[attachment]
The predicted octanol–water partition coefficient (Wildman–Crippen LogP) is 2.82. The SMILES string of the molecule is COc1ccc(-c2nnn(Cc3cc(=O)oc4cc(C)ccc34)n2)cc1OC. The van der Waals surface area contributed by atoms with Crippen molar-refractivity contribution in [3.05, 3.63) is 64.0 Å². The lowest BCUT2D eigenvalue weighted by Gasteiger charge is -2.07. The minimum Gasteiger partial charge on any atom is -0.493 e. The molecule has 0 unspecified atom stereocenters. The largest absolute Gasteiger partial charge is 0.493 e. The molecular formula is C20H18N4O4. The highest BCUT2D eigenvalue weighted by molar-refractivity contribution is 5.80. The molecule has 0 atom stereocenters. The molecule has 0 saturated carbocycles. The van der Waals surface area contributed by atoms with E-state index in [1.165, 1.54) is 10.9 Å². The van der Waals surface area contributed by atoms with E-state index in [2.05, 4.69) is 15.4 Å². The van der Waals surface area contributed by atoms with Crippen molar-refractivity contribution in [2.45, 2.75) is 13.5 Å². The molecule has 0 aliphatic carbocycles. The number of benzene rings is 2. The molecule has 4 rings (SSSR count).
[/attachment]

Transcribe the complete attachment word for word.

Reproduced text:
The predicted octanol–water partition coefficient (Wildman–Crippen LogP) is 2.82. The SMILES string of the molecule is COc1ccc(-c2nnn(Cc3cc(=O)oc4cc(C)ccc34)n2)cc1OC. The van der Waals surface area contributed by atoms with Crippen molar-refractivity contribution in [3.05, 3.63) is 64.0 Å². The lowest BCUT2D eigenvalue weighted by Gasteiger charge is -2.07. The minimum Gasteiger partial charge on any atom is -0.493 e. The molecule has 0 unspecified atom stereocenters. The largest absolute Gasteiger partial charge is 0.493 e. The molecular formula is C20H18N4O4. The highest BCUT2D eigenvalue weighted by molar-refractivity contribution is 5.80. The molecule has 0 atom stereocenters. The molecule has 0 saturated carbocycles. The van der Waals surface area contributed by atoms with E-state index in [1.165, 1.54) is 10.9 Å². The van der Waals surface area contributed by atoms with E-state index in [2.05, 4.69) is 15.4 Å². The van der Waals surface area contributed by atoms with Crippen molar-refractivity contribution in [2.45, 2.75) is 13.5 Å². The molecule has 0 aliphatic carbocycles. The number of benzene rings is 2. The molecule has 4 rings (SSSR count).